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Update in Hospital Medicine

Alpesh N. Amin, MD, MBA; and Michael J. Pistoria, DO*
[+] Article and Author Information

From University of California, Irvine, Orange, California, and Lehigh Valley Hospital, Allentown, Pennsylvania.


*Adapted for publication in Annals of Internal Medicine by Jennifer Fisher Wilson and Michael Berkwits, MD, MSCE.

Potential Financial Conflicts of Interest: None disclosed.

Requests for Single Reprints: Alpesh N. Amin, MD, MBA, Department of Medicine, University of California, Irvine, 101 The City Drive South, Building 58, Room 110, ZC-4076H, Orange, CA 92868; e-mail, anamin@uci.edu.

Current Author Addresses: Dr. Amin: Department of Medicine, University of California, Irvine, 101 The City Drive South, Building 58, Room 110, ZC-4076H, Orange, CA 92868.

Dr. Pistoria: Department of Medicine, Lehigh Valley Hospital, 1240 South Cedar Crest Boulevard, Suite 410, Allentown, PA 18103.


Ann Intern Med. 2007;147(9):628-632. doi:10.7326/0003-4819-147-9-200711060-00007
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This update reviews the past year's most important articles relevant to hospital medicine.

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Missing the point?
Posted on November 2, 2007
Christopher M. Hughes
St. Clair Memorial Hospital
Conflict of Interest: None Declared
Thanks to Drs. Amin and Pistoria for their Update in Hospital Medicine. I found something quite interesting in their "clinical bottom line" findings, particularly reagarding care for Acute Coronary Syndromes, switching to oral antibiotics, reducing central line infections, medication reconciliation, diagnosis of DVT and PE and pay for performance. The common thread here is that we cannot practice medicine in an error free way on our own any longer, if ever we could. The days of remembering that "[f]or patients with non"“ST-segment elevation ACS, prescribe aspirin, a ß-blocker, heparin, and intravenous glycoprotein IIb/IIIa inhibitors at presentation and aspirin, a ß-blocker, clopidogrel, an angiotensin-converting enzyme inhibitor, and lipid-lowering medication at discharge unless contraindicated," and "[i]n inpatients with severe pneumonia, consider switching from intravenous to oral antibiotics after 3 days," are gone. Medical systems and patient care are so complex that, yes, we should remember to do those things, but I don't want to count on my physician simply remembering to do all the right things all the time. These studies, and the hundreds like them, are calling on us to participate in quality improvement projects within our institutions. Whining about "cook book" medicine is no longer acceptable. Mindless variation and idiosyncratic practice are no longer acceptable. We need to actively participate in improving care for our profession and for our patients. If our best physicians are not shaping our guidelines and standardized order sets, then who is? Often it is a single physician (or two) at a committee meeting trying to fashion policy and procedure in a virtual clinical vacuum because others are too busy to participate. The central theme, as I see it, is that we need to step up to the plate and turn the research into clinical practice in our individual practices and institutions. If we cannot afford to give up the time, then perhaps we should force the issue and demand compensation for our time and effort from hospitals, health plans and others. Or perhaps we should insist on clinical/administrative teams whose job it is to assist us in this process so that when we spend our time, it is supported wisely and vigorously. Sincerely,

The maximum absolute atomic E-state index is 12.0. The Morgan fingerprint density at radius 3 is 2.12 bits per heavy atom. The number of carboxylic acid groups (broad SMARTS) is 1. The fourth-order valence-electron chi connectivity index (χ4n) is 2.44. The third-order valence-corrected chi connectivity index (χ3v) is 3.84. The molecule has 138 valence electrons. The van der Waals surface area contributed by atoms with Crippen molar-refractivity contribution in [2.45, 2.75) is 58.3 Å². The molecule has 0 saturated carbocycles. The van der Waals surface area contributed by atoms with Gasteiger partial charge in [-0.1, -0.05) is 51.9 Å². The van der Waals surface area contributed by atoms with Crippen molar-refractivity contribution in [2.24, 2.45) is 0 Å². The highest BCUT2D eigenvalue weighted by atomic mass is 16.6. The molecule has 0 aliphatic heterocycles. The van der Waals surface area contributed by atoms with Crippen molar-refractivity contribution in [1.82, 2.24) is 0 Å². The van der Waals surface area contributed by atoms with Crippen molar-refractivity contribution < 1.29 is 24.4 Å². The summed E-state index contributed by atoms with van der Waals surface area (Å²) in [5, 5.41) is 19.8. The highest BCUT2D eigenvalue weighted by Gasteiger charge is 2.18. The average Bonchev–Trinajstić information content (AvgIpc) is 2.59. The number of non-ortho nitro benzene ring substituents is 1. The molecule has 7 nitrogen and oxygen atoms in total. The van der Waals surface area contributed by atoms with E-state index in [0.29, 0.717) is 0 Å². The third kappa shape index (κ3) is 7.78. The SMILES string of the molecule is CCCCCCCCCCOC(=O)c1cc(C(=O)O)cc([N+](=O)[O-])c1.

Conflict of Interest:

None declared

Be careful what you wish for
Posted on November 3, 2007
Lynn Bentson
Firstcare Physicians
Conflict of Interest: None Declared

We are admonished, cajoled and financially rewarded when we adhere to guidelines. Some of them are based on controlled trials, some on expert opinion and most of them on both. One set which is being enforced via core measures is antibiotic choices in pneumonia. I might remind our readers that we are currently mandated to use classes of antibiotics in pneumonia that have strong associations with C difficile. Is there a hospital in this country that isn't awash in patients who are on contact precautions for C diff ? We are now supposed to give antibiotics for pneumonia earlier . I am sure I am the only one in this nation who has an older person with a poor quality chest X-ray and altered level of consciousness admitted from a busy ER with the diagnosis of pneumonia who has no fever, no leukocytosis, no cough, no hypoxemia, but who does have new atrial fibrillation or cholecystitis or a fracture. The antibiotics don't help much and they do contribute to our spectacular rates of MRSA as well. Well, the contact precautions will be in place for C Diff anyway, right?

The discharge guidelines give us the frail elder being sent home on Sunday after being admitted for pneumonia . This patient has a new insulin regime, which is needed to control sugars having been on steroids at the GOLD criteria dosing guidelines but they are having the steroids , and we hope the insulin, tapered. They also have new warfarin, along with aspirin , with their antibiotics because they had a troponin of 0.4 while they were in atrial fibrillation with their pneumonia .Their PCP, should they be lucky enough to have one, is already double booked in 3 spots for Monday before the office even opens. If everything goes perfectly this person may get to voicemail by 2 pm. Discharge guidelines also give us the patient who can't get SNF placement because they have CHF and COPD with or without osteoporosis and the mandated treatments for both give them more than seven meds , and an accepting facility gets dinged for polypharmacy.

Treating patients with the best available regimes and making sure that at 2 o'clock in the morning the drugs are there, the reminders are there and the nurses can read the orders is terrific. Having a rudimentary understanding of outpatient medicine is even better. Using our training to develop a differential diagnosis and understanding that treatments can sometimes harm our patients is the best of all .

Conflict of Interest:

None declared

Response to the Update in Hospital Medicine
Posted on November 7, 2007
Eric M Mortensen
South Texas Veterans Health Care System